“The trial should, like any other, have been registered before it started. It wasn’t,” wrote Colquhoun. He pointed out that the authors also said they would publish the full results of the test – but that the results never materialized.
Professor Fang of the University of Washington also denounced the study.
“The use of highly toxic chlorine dioxide, a constituent of quack remedies, is, of course, a red flag,” he said.
Fang also noted that “there are no published pre-clinical studies of the agent for the treatment of malaria in the conventional scientific literature.”
Cameroon’s health ministry did not respond to several requests for comment.
Academic title revoked
Freye’s career, as described on online profiles, has been long. He has published papers spanning several decades, and made a recent foray into dietary supplements.
He describes himself on a profile for ResearchGate, an online network for professional scientists, as a member of the faculty at Heinrich Heine University. His page on the social media network Prabook describes him as an instructor in the Department of Vascular Surgery.
But the institution stressed that Freye was not an employee. The university told Business Insider that Freye had “never worked there” and that “his connection to the department [of vascular surgery] was purely advisory.”
According to Dopheide, the university spokeswoman, Freye worked as an anesthetist at the university hospital from 1967 to 1981, and was appointed “appellate professor” in 1987.
She said his “connection to the department [of vascular surgery] was purely advisory, i.e. concerning publications of department.”
She said that the title “appellate professor” is awarded to those “who fulfil the formal requirements to work as regular professors and accomplish an extraordinary level of research and teaching.”
Dopheide said the university in February reviewed Freye’s study, and other recent published work. It found it “methodologically erroneous,” and stripped him of the appellate professor title.
“It violates fundamental principles of good scientific practice, e. g. lacking citation, and is therefore invalid,” she continued.
“His publications have no scientific significance and damage drug research in general. Because he is illegally using our institution’s name, he also damages the reputation of our Medical Faculty. That is why we decided to withdraw his title.”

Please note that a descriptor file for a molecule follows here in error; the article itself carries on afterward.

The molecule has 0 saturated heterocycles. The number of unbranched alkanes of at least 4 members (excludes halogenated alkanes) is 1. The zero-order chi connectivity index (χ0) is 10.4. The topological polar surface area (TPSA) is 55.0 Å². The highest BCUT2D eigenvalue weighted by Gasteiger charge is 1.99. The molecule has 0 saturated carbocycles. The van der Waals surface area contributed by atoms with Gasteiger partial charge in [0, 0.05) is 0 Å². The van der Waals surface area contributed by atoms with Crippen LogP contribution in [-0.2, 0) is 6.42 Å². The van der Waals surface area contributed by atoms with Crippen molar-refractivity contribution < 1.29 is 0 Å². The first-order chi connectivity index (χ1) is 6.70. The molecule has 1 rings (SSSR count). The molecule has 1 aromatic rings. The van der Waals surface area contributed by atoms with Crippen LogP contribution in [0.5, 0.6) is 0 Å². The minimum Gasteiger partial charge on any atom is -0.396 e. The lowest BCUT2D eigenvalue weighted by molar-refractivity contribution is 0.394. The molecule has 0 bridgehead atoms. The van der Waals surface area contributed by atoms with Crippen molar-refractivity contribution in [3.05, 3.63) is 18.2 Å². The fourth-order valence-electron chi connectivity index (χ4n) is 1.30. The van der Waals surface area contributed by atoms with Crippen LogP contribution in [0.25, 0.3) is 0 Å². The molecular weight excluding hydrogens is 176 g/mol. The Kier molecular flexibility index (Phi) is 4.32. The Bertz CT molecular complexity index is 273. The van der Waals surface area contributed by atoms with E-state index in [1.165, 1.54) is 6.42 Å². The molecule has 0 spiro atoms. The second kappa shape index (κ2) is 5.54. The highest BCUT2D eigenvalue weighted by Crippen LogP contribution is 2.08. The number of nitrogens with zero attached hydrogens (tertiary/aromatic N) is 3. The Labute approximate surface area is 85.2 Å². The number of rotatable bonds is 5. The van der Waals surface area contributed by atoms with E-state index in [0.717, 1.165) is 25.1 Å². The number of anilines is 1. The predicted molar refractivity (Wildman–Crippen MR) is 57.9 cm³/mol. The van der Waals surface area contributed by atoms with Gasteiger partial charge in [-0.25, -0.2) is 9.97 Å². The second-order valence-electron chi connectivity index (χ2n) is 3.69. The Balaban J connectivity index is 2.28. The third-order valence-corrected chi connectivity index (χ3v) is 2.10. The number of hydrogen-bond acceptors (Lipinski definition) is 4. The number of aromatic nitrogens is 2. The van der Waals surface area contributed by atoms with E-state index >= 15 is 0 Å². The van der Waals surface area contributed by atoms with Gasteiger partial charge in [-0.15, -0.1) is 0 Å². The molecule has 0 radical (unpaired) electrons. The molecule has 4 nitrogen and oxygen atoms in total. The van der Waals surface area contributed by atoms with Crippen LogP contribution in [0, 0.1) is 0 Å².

She said that throughout the review process, the university had been unable to reach Dr Freye.
Business Insider has made numerous attempts to contact Dr Freye by phone and by email, through his online research profiles, through a postal address, and on LinkedIn, but has received no response.
Attempts to reach Strobel and Weber through their public profiles also met with no response.
Fang, the medicine and microbiology professor, told Business Insider that the speed with which the study was accepted for publication by GSC Online Press raised questions about whether the research had been reviewed by experts.
“This paper was ‘revised’ 10 days after submission and accepted 10 days later,” he told Business Insider by email.
“This is too rapid for a legitimate review. If a journal really cares about the validity of the papers that it publishes, they can obtain any number of external reviews, including specialty reviewers such as statisticians, and has the prerogative to request primary data for review. That was obviously not done here.”
He said that online publishing has seen the rise of dubious scientific journals with sham review processes.
“Most scientists simply ignore these journals, but it may be harder for lay readers to distinguish the wheat from the chaff. It is more important than ever for readers to have a finely-tuned BS meter,” he remarked.
GSC Online Press defended its review practices in an email to Business Insider, and said it had been made aware of problems in the study published in Freye’s name.
“We have taken necessary actions and communicated with author to provide proper justification and documentary evidences within 2 weeks to ensure reliability of reported results, otherwise article will be retracted on ethical ground. We are waiting for response from author,” said a spokesperson.
“Before publication of the article it was reviewed by two independent reviewers and was accepted for publication after recommendation by both reviewers.”
At the time of publication, the study remains online.
- Read more:
- Amazon pulled a dozen books promoting toxic ‘MMS’ bleach as a cure for autism – but it had been warned months ago
- Promoters of toxic bleach targeted African communities with their ‘MMS’ miracle cure using a video the Red Cross now disowns
- British man arrested in Uganda after promoting ‘MMS’ bleach as a cure for HIV and malaria
- How conspiracy theorists who claim drinking ‘MMS’ bleach is a cure for autism reached millions of people on YouTube